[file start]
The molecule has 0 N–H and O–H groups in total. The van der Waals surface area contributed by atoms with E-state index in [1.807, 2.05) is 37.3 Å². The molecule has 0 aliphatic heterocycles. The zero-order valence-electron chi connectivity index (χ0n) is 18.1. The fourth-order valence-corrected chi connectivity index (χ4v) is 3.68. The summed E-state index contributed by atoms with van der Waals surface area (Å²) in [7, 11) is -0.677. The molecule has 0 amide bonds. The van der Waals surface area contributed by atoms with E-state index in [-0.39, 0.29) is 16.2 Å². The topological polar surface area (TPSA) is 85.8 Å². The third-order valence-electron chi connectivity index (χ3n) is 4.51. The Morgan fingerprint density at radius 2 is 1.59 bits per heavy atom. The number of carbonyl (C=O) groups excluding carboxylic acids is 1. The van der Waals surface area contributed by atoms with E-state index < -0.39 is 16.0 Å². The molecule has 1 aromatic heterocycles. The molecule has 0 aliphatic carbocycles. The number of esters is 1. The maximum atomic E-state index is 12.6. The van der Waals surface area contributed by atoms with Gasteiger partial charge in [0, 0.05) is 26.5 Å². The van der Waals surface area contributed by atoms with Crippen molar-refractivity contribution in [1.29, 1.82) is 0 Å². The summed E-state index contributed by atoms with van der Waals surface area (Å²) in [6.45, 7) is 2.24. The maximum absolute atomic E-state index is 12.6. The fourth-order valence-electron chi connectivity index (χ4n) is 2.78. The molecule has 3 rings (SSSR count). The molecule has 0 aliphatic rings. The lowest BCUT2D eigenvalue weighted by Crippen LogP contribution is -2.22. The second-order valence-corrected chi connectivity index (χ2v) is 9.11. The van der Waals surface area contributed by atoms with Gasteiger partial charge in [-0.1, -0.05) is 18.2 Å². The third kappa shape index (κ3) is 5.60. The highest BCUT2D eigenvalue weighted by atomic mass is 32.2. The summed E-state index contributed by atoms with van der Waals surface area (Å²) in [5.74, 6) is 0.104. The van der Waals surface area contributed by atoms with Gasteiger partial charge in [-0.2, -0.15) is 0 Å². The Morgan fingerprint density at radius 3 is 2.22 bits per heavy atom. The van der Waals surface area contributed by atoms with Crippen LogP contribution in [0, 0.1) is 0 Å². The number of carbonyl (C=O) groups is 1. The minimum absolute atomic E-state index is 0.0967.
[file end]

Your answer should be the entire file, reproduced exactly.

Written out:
The molecule has 0 N–H and O–H groups in total. The van der Waals surface area contributed by atoms with E-state index in [1.807, 2.05) is 37.3 Å². The molecule has 0 aliphatic heterocycles. The zero-order valence-electron chi connectivity index (χ0n) is 18.1. The fourth-order valence-corrected chi connectivity index (χ4v) is 3.68. The summed E-state index contributed by atoms with van der Waals surface area (Å²) in [7, 11) is -0.677. The molecule has 0 amide bonds. The van der Waals surface area contributed by atoms with E-state index in [-0.39, 0.29) is 16.2 Å². The topological polar surface area (TPSA) is 85.8 Å². The third-order valence-electron chi connectivity index (χ3n) is 4.51. The Morgan fingerprint density at radius 2 is 1.59 bits per heavy atom. The number of carbonyl (C=O) groups excluding carboxylic acids is 1. The van der Waals surface area contributed by atoms with E-state index < -0.39 is 16.0 Å². The molecule has 1 aromatic heterocycles. The molecule has 0 aliphatic carbocycles. The number of esters is 1. The maximum atomic E-state index is 12.6. The van der Waals surface area contributed by atoms with Gasteiger partial charge in [0, 0.05) is 26.5 Å². The van der Waals surface area contributed by atoms with Crippen molar-refractivity contribution in [1.29, 1.82) is 0 Å². The summed E-state index contributed by atoms with van der Waals surface area (Å²) in [6.45, 7) is 2.24. The maximum absolute atomic E-state index is 12.6. The fourth-order valence-electron chi connectivity index (χ4n) is 2.78. The molecule has 3 rings (SSSR count). The molecule has 0 aliphatic rings. The lowest BCUT2D eigenvalue weighted by Crippen LogP contribution is -2.22. The second-order valence-corrected chi connectivity index (χ2v) is 9.11. The van der Waals surface area contributed by atoms with Gasteiger partial charge in [-0.1, -0.05) is 18.2 Å². The third kappa shape index (κ3) is 5.60. The highest BCUT2D eigenvalue weighted by atomic mass is 32.2. The summed E-state index contributed by atoms with van der Waals surface area (Å²) in [5.74, 6) is 0.104. The van der Waals surface area contributed by atoms with Gasteiger partial charge in [-0.2, -0.15) is 0 Å². The Morgan fingerprint density at radius 3 is 2.22 bits per heavy atom. The van der Waals surface area contributed by atoms with Crippen LogP contribution in [0, 0.1) is 0 Å². The number of carbonyl (C=O) groups is 1. The minimum absolute atomic E-state index is 0.0967.